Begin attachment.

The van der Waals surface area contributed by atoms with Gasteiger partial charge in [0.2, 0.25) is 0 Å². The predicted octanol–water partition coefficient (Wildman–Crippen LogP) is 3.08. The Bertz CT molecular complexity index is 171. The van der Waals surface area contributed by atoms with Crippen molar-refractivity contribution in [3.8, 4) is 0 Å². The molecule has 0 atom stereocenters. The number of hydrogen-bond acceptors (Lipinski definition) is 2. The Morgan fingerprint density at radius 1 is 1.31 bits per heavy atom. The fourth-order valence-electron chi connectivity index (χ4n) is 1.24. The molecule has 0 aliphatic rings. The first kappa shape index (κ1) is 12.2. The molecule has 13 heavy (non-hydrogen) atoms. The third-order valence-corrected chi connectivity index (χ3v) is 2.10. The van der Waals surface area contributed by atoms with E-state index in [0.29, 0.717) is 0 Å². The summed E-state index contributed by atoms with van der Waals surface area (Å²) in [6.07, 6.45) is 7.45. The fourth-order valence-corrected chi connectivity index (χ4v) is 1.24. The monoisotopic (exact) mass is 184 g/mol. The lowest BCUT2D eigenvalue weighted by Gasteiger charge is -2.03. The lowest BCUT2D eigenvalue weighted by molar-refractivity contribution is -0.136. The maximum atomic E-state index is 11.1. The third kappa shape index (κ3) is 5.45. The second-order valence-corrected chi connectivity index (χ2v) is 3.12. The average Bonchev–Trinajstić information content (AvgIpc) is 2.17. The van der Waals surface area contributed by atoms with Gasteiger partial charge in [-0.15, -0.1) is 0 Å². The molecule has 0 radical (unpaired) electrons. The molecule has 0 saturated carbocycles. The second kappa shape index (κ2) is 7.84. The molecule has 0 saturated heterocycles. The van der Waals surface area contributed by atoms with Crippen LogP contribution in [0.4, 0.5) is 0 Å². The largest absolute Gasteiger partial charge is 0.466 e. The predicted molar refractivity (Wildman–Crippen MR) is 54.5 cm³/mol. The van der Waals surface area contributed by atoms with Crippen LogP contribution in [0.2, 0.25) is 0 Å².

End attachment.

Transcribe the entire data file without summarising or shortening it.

The van der Waals surface area contributed by atoms with Gasteiger partial charge in [0.2, 0.25) is 0 Å². The predicted octanol–water partition coefficient (Wildman–Crippen LogP) is 3.08. The Bertz CT molecular complexity index is 171. The van der Waals surface area contributed by atoms with Crippen molar-refractivity contribution in [3.8, 4) is 0 Å². The molecule has 0 atom stereocenters. The number of hydrogen-bond acceptors (Lipinski definition) is 2. The Morgan fingerprint density at radius 1 is 1.31 bits per heavy atom. The fourth-order valence-electron chi connectivity index (χ4n) is 1.24. The molecule has 0 aliphatic rings. The first kappa shape index (κ1) is 12.2. The molecule has 13 heavy (non-hydrogen) atoms. The third-order valence-corrected chi connectivity index (χ3v) is 2.10. The van der Waals surface area contributed by atoms with E-state index in [0.29, 0.717) is 0 Å². The summed E-state index contributed by atoms with van der Waals surface area (Å²) in [6.07, 6.45) is 7.45. The fourth-order valence-corrected chi connectivity index (χ4v) is 1.24. The monoisotopic (exact) mass is 184 g/mol. The lowest BCUT2D eigenvalue weighted by Gasteiger charge is -2.03. The lowest BCUT2D eigenvalue weighted by molar-refractivity contribution is -0.136. The maximum atomic E-state index is 11.1. The third kappa shape index (κ3) is 5.45. The second-order valence-corrected chi connectivity index (χ2v) is 3.12. The average Bonchev–Trinajstić information content (AvgIpc) is 2.17. The van der Waals surface area contributed by atoms with Gasteiger partial charge in [-0.15, -0.1) is 0 Å². The molecule has 0 radical (unpaired) electrons. The molecule has 0 saturated carbocycles. The second kappa shape index (κ2) is 7.84. The molecule has 0 saturated heterocycles. The van der Waals surface area contributed by atoms with Crippen LogP contribution in [0.4, 0.5) is 0 Å². The largest absolute Gasteiger partial charge is 0.466 e. The predicted molar refractivity (Wildman–Crippen MR) is 54.5 cm³/mol. The van der Waals surface area contributed by atoms with Crippen LogP contribution in [0.2, 0.25) is 0 Å².